What ACTUALLY happened to the Japs?

The true story... revealed

During World War II, 110,000-120,000 Japanese Americans were forced to relocate because of their race. People of Japanese ancestry were sent to internment camps shortly after Japan's attack on Pearl Harbor. During this time, the American government wanted to make it seem like the Japanese are moving because they want to live a better life together. But the reality was much different from what Americans imagined.

The Effect of the Attack

Soon after Pearl Harbor, Japanese Americans were treated much differently from what they used to be treated like. Before the attack, Japanese Americans were looked at as normal citizens. But after Pearl Harbor, they were treated as evacuees, and as prisoners. Every aspect of their life was changed. They were sent to internment camps, and lost their whole identity! All Americans never wanted the Japanese Americans to live with them, they considered the Japanese Americans unequal to themselves. Yet still thought that Japanese Americans were moving for the best... not knowing what was actually going to happen to them.

What the government wanted you to think...

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The Americans expected that Japanese Americans would live life luxuriously. One internment camp that the Japanese Americans moved to was what used to be an old horse race track. In this photo, the family is posing in front of a statue called the Seabiscuit, which was a very famous racing horse in America(and won many medals). This photo makes it look like a happy family taking a picture in front of an American heirloom. But it doesn't show what the camp actually looked like. It doesn't show the latrines, public showers, and unsanitary conditions that the Japanese Americans faced.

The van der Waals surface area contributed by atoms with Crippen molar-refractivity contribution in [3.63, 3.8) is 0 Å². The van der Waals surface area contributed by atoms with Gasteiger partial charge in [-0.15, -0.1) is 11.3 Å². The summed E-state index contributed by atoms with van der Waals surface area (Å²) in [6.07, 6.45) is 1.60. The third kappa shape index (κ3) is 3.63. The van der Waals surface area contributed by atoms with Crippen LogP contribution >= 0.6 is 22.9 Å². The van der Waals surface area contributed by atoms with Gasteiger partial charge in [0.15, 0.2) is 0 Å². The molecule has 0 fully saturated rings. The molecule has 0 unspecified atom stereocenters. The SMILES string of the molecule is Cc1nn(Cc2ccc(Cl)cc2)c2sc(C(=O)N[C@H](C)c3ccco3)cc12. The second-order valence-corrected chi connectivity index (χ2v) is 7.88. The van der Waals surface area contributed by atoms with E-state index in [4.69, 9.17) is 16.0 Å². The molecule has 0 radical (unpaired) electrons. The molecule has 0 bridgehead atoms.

The Reality...

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The government and media fooled many Americans at the time, not showing what the internment camps were actually like. In reality, Japanese Americans were not living a luxurious lifestyle. The conditions they faced like the cramped houses, and malnourishment really shows the opposite of what the government wanted the Americans to think. This picture shows the internees arriving at an internment camp in Salinas Rodeo Grounds. This photo is taken in the same area as the previous photo. As you can see, some of the Japanese moved quickly into barracks that weren't even built yet. While others moved directly into horse stalls.

What happened in the end?

In 1945, Japanese Americans were allowed to leave the internment camps. In time, the internment came to be seen as a great injustice. In 1988, congress awarded each surviving internee twenty thousand dollars and the US government officially apologized for the internment.